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Homeschooling, running a business from home and having time with your husband?(4 Posts)
Is this a case of “pick two” or is it a reasonable ambition? My kids are still babies and full on but it’s sort of my long term goal but I want to know if it’s achievable and any advice from people who’ve achieved it?
Well, I know people who do it, but it undoubtedly takes a lot of work and organisation and probably some luck as well! I never put more than a day and a half a week into my business, which I did for a few years when I had just one child. That worked well. I gave it up when pregnant with my second child, on the assumption that it would be more juggling than I wanted to do - I am not a good multitasker!! (As it turned out, my second child was about a hundred times easier than my first. I had known that I might have carried on with the business!) I think you'll have to try it and see.
However, I'll mention a couple of things which might not have crossed your mind.
Educating your children doesn't necessarily take a large amount of time. Home education is so much more efficient than large-group instruction with a standardised curriculum that even if you choose to do formal academic work with your kids, an hour or two a day is plenty. The challenge for working parents who home educate is childcare rather than education. A childminder is a popular option, which is what I used. If my first child had been the sort of kid who would play happily for a few hours at a time (like my second child!) I could have just got on with my work while keeping a bit of an eye on her. But she needed somebody to play with or interact with pretty much all the time, so I sent her to a CM and that worked out great for all of us. We used home educating CMs so she'd have older kids around in the daytime, but you could use a non-HE childminder. If your family qualifies for the childcare element of Tax Credits, you can use that to subsidise the cost.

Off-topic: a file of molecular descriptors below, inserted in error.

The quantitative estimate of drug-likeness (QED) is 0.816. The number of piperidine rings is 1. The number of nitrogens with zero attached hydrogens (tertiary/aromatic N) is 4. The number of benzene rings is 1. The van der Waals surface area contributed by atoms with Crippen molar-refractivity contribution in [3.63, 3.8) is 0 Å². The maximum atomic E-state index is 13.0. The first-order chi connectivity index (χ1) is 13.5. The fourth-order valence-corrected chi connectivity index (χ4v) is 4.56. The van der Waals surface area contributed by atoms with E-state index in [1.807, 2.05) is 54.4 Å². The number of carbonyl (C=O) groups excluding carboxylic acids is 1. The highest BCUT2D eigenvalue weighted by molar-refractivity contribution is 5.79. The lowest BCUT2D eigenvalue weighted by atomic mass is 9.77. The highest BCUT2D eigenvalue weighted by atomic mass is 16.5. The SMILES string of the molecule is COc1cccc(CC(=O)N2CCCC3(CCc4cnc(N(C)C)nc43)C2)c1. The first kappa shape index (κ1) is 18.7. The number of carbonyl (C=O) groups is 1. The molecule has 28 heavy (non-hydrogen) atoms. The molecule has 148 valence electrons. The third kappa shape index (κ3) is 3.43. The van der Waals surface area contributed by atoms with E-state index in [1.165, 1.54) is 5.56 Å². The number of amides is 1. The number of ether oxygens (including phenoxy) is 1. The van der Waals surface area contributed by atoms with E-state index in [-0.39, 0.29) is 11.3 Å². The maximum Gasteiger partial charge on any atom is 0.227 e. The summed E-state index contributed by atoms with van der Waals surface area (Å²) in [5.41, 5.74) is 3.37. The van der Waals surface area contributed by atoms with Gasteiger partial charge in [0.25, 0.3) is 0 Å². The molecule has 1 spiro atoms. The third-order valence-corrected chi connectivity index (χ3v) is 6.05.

Nearly all children get more self-sufficient as they get older. You might not be able to look after the kids yourself while working from home when they are 4/5/6, but you could probably do it when they are preteens.
Reciprocal childcare arrangements where you look after someone else's kids one day a week and they have yours one day a week sound great, but they rely on everything coming together perfectly. It seems to me that such arrangements are better for supplementary childcare rather than as the cornerstone of your childcare. If your working hours are flexible, you may be able to assemble various extra chunks of time in which to work by childcare swaps and playdates and arranging to take one another's children to home ed groups. Obviously the fewer kids you have, the easier it is to
palm them off on other families make such arrangements.
I'm sure other people will come along soon with more views on it.
I run a business and home educate, so do many of the home edders I know. I have only 1 but some have up to five/six. It depends on how you organise. I am an early bird, my DH goes on shift very early so I get up at 4.30am and start work around 5 which works well as I have clients in the states and Oz. DS gets up around 7/7.30 and we start lessons soon after, I usually continue work and teach planned lessons at the same time. As I've done much of my work by that point it leaves us free to do DS activities during the day which mainly are sports and drama and science. DH arrives back home at 2.30pm then we get sorted start tea etc. DS usually does online maths and reads at this point, it then leaves him the evening free to do playing and catching up with his dad. I usually work for a hour or so in the evenings, more if I have lots on. Weekends are mainly free with some sport or activity, I sometimes work but overall at the moment it's ended up as DIY. Some people use childcare and of course home ed kids do go to groups. I find you can always sit in a cafe at whatever group activity they're at and catch up on work as well.
I would say plan well, but most business people have to do that anyway ( I use 90 day plans) and join your local home ed groups. Many people do make it work so it's not unusual at all.
I've done work and HE in the past and yes it can be done. It helps to be very organised and have solid childcare available when needed. Getting time alone with your husband means having a good routine in place so the kids know when it is bedtime and won't come interrupt and of course getting paperwork done at other times. A supportive partner makes it much easier as you will then be able to catch up with work when he has time off if needed.